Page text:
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    Below are some of the key jobs available at health and fitness clubs.

    General manager:
    • Duties: Oversee club operations, membership and personal training sales, marketing, fitness programs and other responsibilities.
    • Requirements: Strong sales and management experience and a commitment to exemplary customer service.
    Fitness director:
    • Duties: Create and maintain fitness programming. Oversee group exercise, personal training, fitness assessments, member orientations and equipment. Responsible for hiring and supervising trainers.
    • Requirements: Must have strong supervisory experience and fitness knowledge.
    Group/aerobics instructor:
    • Duties: Lead various exercise classes and help participants maximize their results.
    • Requirements: Certification and/or instructional experience may be required, as well as an audition.
    Personal trainer:
    • Duties: Instruct clients on the proper methods of exercising according to their age, medical condition, fitness abilities and goals.
    • Requirements: Must have extensive knowledge of physical fitness and exercise.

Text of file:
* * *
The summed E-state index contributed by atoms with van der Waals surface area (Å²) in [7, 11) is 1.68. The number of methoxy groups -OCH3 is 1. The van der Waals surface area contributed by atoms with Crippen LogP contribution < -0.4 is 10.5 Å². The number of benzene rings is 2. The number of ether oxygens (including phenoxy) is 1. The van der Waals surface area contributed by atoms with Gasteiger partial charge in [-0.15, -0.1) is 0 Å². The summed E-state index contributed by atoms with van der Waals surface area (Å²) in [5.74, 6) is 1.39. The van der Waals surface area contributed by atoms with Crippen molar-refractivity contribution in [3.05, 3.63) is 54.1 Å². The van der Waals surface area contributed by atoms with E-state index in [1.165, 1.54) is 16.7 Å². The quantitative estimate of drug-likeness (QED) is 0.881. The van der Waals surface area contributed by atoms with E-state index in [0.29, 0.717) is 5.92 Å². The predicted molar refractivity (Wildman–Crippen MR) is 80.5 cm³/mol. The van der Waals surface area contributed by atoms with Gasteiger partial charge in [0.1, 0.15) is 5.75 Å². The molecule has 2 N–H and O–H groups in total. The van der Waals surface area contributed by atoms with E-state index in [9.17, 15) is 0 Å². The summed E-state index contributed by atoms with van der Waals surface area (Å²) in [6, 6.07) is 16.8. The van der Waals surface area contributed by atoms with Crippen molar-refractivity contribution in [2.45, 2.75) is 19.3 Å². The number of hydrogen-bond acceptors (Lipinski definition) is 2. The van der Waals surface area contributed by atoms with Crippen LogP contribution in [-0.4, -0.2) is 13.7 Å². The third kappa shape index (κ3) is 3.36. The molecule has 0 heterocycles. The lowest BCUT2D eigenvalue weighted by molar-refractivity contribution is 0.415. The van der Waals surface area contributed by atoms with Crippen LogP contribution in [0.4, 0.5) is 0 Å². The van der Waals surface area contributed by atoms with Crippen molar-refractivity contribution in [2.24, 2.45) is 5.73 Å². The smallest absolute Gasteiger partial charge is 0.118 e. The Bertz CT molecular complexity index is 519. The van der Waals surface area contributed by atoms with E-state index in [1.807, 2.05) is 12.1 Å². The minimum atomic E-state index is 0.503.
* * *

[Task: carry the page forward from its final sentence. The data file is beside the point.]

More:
Sales representative:
    • Duties: Boost club sales, marketing and retention efforts by signing new members and renewing and upgrading existing members.
    • Requirements: Must have excellent communication skills, and experience in retail, telemarketing, sales and/or customer service. 
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    Employment in the fitness industry can offer many benefits:
    • Environment: The atmosphere at most fitness clubs can be described as casual, energetic, friendly, positive and health­conscious.
    • Variety: Single­sex, corporate, family­friendly, adults­only -- whatever you’re looking for, there’s sure to be a club for you.
    • Schedule flexibility: Most clubs are open seven days a week, so there are positions for early birds, night owls, weekend warriors and everyone in between.
    • Location: There are probably several clubs within a short commute from your home.
    • Try before you commit: Part­time or independent contractor positions allow you to get your feet wet in the fitness industry, even if you work full­time elsewhere.
    • Opportunities for advancement: Many club executives got their start as personal trainers, group instructors or front desk personnel. As the industry continues to mature, professional opportunities abound.
    • Compensation: Many positions are commission­based; even instructors are sometimes paid based on club attendance. In short, great performances often result in higher compensation.
    • Other benefits can include free memberships, discounts on amenities and free babysitting for your kids. In addition, many clubs offer traditional employee benefits including health insurance (71% of clubs), matching 401(k) contributions (64% of clubs), retirement plans (76% of clubs), educational assistance (65% of clubs), life insurance (38% of clubs) and Section 125 plans (64% of clubs).